It does plenty of other things, o’course. But if the Neuros works as simply and effectively as a VCR, it’ll make digital media easy and relevant to a whole new population of normal humans. Getting a DVD or last night’s Letterman onto a smartphone is still heavy voodoo to most people; too many steps, too many technologies. Ideally, the Neuros reduces it to nothing more than pulling a MiniSD card from a trim little set-top box and then sliding it into the phone’s memory slot. Done and done.
The season finale of “Project Runway” starts in an hour. Let’s see if I can get this set up in time to record the show on a memory card and then watch it on the eee PC’s open-source video player.
Naturally I don’t even look at the manual. Instead, I fish out the foldup “Abbreviated Users Guide.”
Wow. This might be the first “Quick Start”-type of insert that’s harder to follow than the actual manual. Well, if the Neuros is like a VCR, then the installation and setup should be pretty obvious.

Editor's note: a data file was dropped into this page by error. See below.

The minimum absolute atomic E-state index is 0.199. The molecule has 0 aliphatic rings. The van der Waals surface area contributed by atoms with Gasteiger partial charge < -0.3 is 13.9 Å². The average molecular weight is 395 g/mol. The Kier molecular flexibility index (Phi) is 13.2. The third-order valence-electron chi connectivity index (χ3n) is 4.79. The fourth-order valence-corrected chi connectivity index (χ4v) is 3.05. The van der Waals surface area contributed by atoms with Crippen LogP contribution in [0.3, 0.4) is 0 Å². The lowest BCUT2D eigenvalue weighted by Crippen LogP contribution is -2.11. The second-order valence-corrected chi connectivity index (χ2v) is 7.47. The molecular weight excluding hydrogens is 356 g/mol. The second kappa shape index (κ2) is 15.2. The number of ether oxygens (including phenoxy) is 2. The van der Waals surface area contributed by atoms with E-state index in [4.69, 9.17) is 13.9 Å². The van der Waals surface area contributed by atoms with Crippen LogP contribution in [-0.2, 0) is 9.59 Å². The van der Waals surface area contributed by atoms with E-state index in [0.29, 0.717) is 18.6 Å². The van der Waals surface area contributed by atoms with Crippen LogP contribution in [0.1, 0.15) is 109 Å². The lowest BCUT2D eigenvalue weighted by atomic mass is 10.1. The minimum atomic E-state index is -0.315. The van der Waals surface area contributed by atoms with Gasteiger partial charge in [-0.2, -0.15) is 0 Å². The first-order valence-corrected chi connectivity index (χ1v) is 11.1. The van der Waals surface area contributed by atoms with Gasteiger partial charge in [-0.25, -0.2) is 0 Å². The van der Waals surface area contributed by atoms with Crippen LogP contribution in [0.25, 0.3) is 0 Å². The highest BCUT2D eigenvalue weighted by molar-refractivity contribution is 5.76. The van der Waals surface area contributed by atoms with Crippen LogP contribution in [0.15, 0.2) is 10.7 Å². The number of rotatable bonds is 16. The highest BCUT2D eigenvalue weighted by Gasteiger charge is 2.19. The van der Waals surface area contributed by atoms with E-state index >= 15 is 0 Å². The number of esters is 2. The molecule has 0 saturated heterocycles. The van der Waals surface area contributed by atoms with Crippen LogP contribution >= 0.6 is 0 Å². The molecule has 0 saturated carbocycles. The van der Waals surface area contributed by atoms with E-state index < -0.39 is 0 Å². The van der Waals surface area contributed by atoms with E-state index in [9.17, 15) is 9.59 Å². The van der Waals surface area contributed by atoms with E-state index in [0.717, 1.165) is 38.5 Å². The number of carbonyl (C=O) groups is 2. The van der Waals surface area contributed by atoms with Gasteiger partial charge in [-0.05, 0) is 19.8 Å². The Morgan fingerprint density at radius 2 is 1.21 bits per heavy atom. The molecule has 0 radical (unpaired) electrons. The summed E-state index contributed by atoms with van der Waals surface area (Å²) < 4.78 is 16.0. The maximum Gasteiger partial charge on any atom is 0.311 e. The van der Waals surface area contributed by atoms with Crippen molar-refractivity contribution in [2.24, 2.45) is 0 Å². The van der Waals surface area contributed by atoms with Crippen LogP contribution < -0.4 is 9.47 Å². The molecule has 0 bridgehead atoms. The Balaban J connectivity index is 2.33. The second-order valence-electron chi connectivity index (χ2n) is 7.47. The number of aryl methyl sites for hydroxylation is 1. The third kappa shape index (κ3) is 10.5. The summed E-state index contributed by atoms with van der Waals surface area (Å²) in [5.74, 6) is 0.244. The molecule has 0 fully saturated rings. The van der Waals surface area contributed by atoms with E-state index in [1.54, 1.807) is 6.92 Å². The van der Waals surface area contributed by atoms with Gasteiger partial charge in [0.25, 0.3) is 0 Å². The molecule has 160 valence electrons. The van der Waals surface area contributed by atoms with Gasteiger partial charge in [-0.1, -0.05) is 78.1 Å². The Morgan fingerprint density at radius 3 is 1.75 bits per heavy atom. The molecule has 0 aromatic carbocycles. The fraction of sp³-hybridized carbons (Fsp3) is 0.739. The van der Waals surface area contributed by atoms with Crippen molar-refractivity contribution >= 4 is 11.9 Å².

The AC adapter has one of those cool right-angle plugs that slips right into an empty socket on my power strip. It’s a small touch but I always appreciate that.
…But it turns out that the power strip under the TV also has space-saving right-angle plugs. So the two conveniences cancel each other out. Not even remotely Neuros’ fault but still…damn and blast.
The Neuros is a trim little box and it doesn’t have room for a full bank of video connectors. Instead, the video in and out are 1/8″ jacks. Two 1/8″ to composite-video cables are included. This ought to be as simple as hooking up any other sort of video component: I’ll just stick it between the DVD burner and the TV.
There is the usual fear as I’m about to do something to a Working System that could turn it into a Not Working System. But yup, just patch in a couple of plugs and presto: the picture comes back on the Bravo Project Runway Marathon. Now there’s a Neuros menu overlaid on the picture electronically.
I load up the Neuros remote control with the two no-name probably highly toxic AAA batteries that came in the box and press a button marked “Home” which looks like it might be helpful. Presto, the menu I saw comes back on.
Let’s see how far I get without consulting any of the documentation.
Here’s a “Getting Started” menu item. Click. Neat, a whole “Read Me” sort of deal. I learn that there’s a Help button on the remote for each menu item and option. What happens if I press the help button during help?
Oooo…it dumps you out of the readme and puts you back at the top menu.